Despite Lowered Productivity Super Bowl Sunday Boosts Morale

February 6, 2013

It’s been three days since Super Bowl XLVII, but many are still feeling its effects. 49er fans are still mourning and people are still talking about Beyonce and debating which commercial was the best, which means that worker productivity is probably still not back to normal.

Challenger, Gray & Christmas reported that, according to Nielsen, some 108 million people watched the San Francisco 49ers and Baltimore Ravens battle it out on Sunday evening. The Super Bowl is such a significant event that the Monday after is one of the biggest days for worker absenteeism and, as a result, lost productivity. The biggest Monday slowdowns were most likely seen in New Orleans, San Francisco, Baltimore and Washington D.C., noted Life Inc.

Super Bowl side effects, however, can linger on past the Monday after. If employees are not talking about it with one another, they’re most likely wasting time on social media networks or on other Super Bowl-related activities, such as re-watching commercials or the halftime show. AOL Jobs reported that companies lose an average of $3.16 per employee for every 10 minutes of time spent on Super Bowl talk or activity. Furthermore, surveys show that lost productivity is particularly apparent in men 18 to 34, with this demographic calling in sick the most the Monday after the Super Bowl.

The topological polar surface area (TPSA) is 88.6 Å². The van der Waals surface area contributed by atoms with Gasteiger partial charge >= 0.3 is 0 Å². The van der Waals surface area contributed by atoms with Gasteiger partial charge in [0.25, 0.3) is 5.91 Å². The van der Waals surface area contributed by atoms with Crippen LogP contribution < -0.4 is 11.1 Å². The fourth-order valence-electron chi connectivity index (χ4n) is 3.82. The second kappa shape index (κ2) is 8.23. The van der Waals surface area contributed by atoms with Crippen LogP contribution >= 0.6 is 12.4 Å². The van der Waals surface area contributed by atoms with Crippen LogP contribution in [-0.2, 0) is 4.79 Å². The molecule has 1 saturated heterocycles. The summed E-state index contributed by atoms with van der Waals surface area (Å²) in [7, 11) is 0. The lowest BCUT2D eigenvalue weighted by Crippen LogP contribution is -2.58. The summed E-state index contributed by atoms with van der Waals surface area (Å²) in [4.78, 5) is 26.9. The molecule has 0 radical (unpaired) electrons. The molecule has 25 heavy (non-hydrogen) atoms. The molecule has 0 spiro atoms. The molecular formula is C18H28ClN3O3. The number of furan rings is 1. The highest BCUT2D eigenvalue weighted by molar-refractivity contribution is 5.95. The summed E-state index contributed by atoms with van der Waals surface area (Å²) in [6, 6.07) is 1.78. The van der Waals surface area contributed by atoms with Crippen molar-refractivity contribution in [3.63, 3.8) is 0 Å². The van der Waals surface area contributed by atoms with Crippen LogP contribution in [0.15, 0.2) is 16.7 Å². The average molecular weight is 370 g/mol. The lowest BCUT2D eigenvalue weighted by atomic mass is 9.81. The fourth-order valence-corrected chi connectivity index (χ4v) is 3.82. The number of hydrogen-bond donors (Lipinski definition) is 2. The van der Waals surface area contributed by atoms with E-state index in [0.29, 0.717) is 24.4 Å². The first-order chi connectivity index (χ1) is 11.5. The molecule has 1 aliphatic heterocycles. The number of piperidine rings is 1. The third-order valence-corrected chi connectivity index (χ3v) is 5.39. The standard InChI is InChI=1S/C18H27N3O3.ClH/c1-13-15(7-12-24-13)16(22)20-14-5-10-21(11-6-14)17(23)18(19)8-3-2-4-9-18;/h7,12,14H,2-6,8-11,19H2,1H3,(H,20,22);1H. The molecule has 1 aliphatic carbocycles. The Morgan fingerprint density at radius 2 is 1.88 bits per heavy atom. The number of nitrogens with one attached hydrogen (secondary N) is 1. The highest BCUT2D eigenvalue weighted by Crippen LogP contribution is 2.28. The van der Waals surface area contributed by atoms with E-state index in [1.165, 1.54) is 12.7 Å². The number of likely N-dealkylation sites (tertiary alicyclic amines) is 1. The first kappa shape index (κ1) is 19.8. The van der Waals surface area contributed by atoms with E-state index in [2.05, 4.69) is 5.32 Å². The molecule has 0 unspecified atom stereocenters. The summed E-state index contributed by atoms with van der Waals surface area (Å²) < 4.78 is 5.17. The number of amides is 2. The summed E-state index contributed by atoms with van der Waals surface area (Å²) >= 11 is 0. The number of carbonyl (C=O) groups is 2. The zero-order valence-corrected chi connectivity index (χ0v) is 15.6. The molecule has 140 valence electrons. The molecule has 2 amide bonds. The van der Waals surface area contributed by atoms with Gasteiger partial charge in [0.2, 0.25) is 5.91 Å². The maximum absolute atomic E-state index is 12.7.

However, despite absenteeism and lowered productivity, all the socializing that results from the big game can also be a good thing. Challenger, Gray & Christmas pointed out that the Super Bowl can also have a positive effect on companies as game talk can help build camaraderie and boost morale. In fact, according to a survey, 20 percent said that morale is better in the workplace the day after the Super Bowl.

Joyce Maroney, director of the Workforce Institute at work force consultant Kronos, recommended that managers and companies try to embrace the inevitable and make the best of it.

“I think it makes sense for managers to work with employees to manage around this issue,” Maroney said in Life Inc. “It’s really important for organizations to create a climate where people can have these conversations in advance.”

Compiled by Heidi M. Agustin


“After Super Bowl Sunday, Lost-Productivity Monday?”, February 6, 2013, David Schepp

“Super Bowl Absenteeism: Next Year, Schedule the Day Off,”, February 4, 2013

“Why the Super Bowl’s ‘hangover Monday’ is worse than usual this year,”, February 4, 2013, Martha C. White

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